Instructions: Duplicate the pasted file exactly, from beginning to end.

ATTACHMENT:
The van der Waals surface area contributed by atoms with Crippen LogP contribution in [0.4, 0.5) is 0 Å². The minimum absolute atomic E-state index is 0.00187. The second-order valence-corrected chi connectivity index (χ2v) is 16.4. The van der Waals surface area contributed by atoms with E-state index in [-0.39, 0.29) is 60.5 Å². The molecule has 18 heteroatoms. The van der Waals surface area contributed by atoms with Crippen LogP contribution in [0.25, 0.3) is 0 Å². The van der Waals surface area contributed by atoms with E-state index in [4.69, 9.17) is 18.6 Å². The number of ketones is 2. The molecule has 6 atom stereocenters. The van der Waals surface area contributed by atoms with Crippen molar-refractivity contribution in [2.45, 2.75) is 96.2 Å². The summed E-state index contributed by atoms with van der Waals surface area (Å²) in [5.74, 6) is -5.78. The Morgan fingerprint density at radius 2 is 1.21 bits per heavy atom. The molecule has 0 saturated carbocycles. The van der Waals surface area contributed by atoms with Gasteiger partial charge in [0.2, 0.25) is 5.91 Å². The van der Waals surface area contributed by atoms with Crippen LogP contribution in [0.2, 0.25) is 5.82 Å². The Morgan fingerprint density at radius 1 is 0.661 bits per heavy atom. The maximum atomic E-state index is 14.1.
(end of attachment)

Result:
The van der Waals surface area contributed by atoms with Crippen LogP contribution in [0.4, 0.5) is 0 Å². The minimum absolute atomic E-state index is 0.00187. The second-order valence-corrected chi connectivity index (χ2v) is 16.4. The van der Waals surface area contributed by atoms with E-state index in [-0.39, 0.29) is 60.5 Å². The molecule has 18 heteroatoms. The van der Waals surface area contributed by atoms with Crippen LogP contribution in [0.25, 0.3) is 0 Å². The van der Waals surface area contributed by atoms with E-state index in [4.69, 9.17) is 18.6 Å². The number of ketones is 2. The molecule has 6 atom stereocenters. The van der Waals surface area contributed by atoms with Crippen molar-refractivity contribution in [2.45, 2.75) is 96.2 Å². The summed E-state index contributed by atoms with van der Waals surface area (Å²) in [5.74, 6) is -5.78. The Morgan fingerprint density at radius 2 is 1.21 bits per heavy atom. The molecule has 0 saturated carbocycles. The van der Waals surface area contributed by atoms with Gasteiger partial charge in [0.2, 0.25) is 5.91 Å². The van der Waals surface area contributed by atoms with Crippen LogP contribution in [0.2, 0.25) is 5.82 Å². The Morgan fingerprint density at radius 1 is 0.661 bits per heavy atom. The maximum atomic E-state index is 14.1.